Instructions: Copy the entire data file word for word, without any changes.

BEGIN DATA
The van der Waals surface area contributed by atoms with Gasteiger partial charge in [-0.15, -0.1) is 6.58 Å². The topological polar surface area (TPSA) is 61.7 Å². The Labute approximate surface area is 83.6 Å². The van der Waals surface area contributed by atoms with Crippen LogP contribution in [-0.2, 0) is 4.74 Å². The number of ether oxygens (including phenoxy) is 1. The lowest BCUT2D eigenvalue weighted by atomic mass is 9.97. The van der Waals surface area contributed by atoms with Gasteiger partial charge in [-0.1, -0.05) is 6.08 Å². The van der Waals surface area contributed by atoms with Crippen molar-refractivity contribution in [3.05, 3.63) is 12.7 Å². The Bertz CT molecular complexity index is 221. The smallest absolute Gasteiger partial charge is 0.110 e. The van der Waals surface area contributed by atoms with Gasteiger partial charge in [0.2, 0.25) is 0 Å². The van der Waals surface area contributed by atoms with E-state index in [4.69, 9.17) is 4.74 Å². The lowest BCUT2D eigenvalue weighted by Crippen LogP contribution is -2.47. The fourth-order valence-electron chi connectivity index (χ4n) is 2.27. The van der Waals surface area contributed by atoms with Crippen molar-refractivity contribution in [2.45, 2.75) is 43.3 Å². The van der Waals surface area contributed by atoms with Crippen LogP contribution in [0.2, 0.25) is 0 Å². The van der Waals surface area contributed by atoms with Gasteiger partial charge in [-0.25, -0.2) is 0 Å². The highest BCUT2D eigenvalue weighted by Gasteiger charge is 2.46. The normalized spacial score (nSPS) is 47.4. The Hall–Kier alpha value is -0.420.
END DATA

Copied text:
The van der Waals surface area contributed by atoms with Gasteiger partial charge in [-0.15, -0.1) is 6.58 Å². The topological polar surface area (TPSA) is 61.7 Å². The Labute approximate surface area is 83.6 Å². The van der Waals surface area contributed by atoms with Crippen LogP contribution in [-0.2, 0) is 4.74 Å². The number of ether oxygens (including phenoxy) is 1. The lowest BCUT2D eigenvalue weighted by atomic mass is 9.97. The van der Waals surface area contributed by atoms with Gasteiger partial charge in [-0.1, -0.05) is 6.08 Å². The van der Waals surface area contributed by atoms with Crippen molar-refractivity contribution in [3.05, 3.63) is 12.7 Å². The Bertz CT molecular complexity index is 221. The smallest absolute Gasteiger partial charge is 0.110 e. The van der Waals surface area contributed by atoms with Gasteiger partial charge in [0.2, 0.25) is 0 Å². The van der Waals surface area contributed by atoms with E-state index in [4.69, 9.17) is 4.74 Å². The lowest BCUT2D eigenvalue weighted by Crippen LogP contribution is -2.47. The fourth-order valence-electron chi connectivity index (χ4n) is 2.27. The van der Waals surface area contributed by atoms with Crippen molar-refractivity contribution in [2.45, 2.75) is 43.3 Å². The van der Waals surface area contributed by atoms with Crippen LogP contribution in [0.2, 0.25) is 0 Å². The van der Waals surface area contributed by atoms with Gasteiger partial charge in [-0.25, -0.2) is 0 Å². The highest BCUT2D eigenvalue weighted by Gasteiger charge is 2.46. The normalized spacial score (nSPS) is 47.4. The Hall–Kier alpha value is -0.420.